Editorial: Barack Obama, The President We Needed…
When he walked onto the national stage at the 2004 Democratic convention, Barack Obama seemed to have a date with destiny. Whether you loath the man or love him, it is hard to deny the power of that moment. His epic battle with Hillary Clinton four years later, was the forum for a struggle, fairly or not to Clinton, between the past and the future. In the primary and general elections of 2008, hope, change, optimism were the themes and they won.
But Obama was not the president we needed merely because of these things. This charismatic newcomer would be different, but the most important change was understated. Despite their fervent distaste for politicians, the American people reward those politicians who can master the spectacle. Obama did this and would govern without compromising his dignity, compassion or thoughtfulness.
This may have been a double-edged sword. The decline of the Democratic party is not just a resentment-fueled phenomenon. Obama played a key role in it. Though he could muster spectacle, he did not engage it for spectacle’s sake either. No clearer example was the hysteria over Ebola.
Many a president take few decisions lightly, but Obama expressed outward openness to take the course that was right, not politically expedient. He wore the respect for the institution on his sleeve.
Yings & Yangs
I did not vote for Barack Obama in the 2008 primary. The flip side of his pitch for a post-partisan politics was a certain naivete about how far the other side would go to oppose him. Still, I did not bring this blog—then still in its infancy—very far into the fight, offering only subtle support for Clinton in its “Oh, no 0-8” series.
Disappointment in Clinton’s 2008 loss ultimately gave way to Obama support if not outright Obamania. It wasn’t hard. My remembered belief from that keynote address in 2004 was that Obama would inevitably become president. Yet having never labored among the notions of a post-partisan era, my expectations of Obama were quite measured.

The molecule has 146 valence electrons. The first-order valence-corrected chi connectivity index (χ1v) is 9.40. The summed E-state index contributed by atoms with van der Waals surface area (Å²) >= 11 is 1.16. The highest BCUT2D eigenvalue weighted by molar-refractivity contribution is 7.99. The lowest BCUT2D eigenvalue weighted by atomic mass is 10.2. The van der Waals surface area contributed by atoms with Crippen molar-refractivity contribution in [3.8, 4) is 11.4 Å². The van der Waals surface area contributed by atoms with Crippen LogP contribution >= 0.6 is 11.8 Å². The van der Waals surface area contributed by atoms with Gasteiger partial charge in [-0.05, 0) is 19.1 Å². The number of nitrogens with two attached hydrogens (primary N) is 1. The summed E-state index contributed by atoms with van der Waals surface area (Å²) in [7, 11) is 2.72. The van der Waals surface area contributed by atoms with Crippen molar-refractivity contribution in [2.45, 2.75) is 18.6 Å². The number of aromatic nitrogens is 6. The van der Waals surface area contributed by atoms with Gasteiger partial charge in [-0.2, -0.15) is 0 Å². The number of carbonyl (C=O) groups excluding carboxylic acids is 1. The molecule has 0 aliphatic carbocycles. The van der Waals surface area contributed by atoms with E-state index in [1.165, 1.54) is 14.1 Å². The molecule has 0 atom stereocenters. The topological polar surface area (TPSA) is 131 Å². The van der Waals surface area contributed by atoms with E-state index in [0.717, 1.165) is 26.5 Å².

I was in a bar in Springfield with a buddy the night Obama won. It was anticlimactic and announced over the speakers.
“This victory alone is not the change we seek, it is only the chance for us to make that change,” Obama said in his victory speech to much greater fanfare.
Yet the specter of fiscal and soon economic crisis was on the move. It would challenge and haunt Obama, even after it was exorcised from the American economy. So it would to many, especially a generation of young people, your editor-in-chief included. His call to move past partisanship was dead on arrival on January 20, 2009, we would later learn.
Opposition and Principle
Efforts to sweeten the stimulus to get more Republican support proved fruitless as did deficit reduction plans. Perhaps this was a sign of Obama’s naivete, but his neglect of the Democratic party was not. A failure to properly mobilize his supporters on behalf of or integrate them into the Democratic party undoubtedly affected midterm election outcomes, most devastatingly the one 2010.
But conviction has served him well. The stimulus did work and, among other policies, it helped the United States climb out of the recession more quickly and onto sturdier footing than almost any other part of the rich world. Obama didn’t go small for the politics, he went big and the payoff for the economy, however uneven and slow, was worthwhile.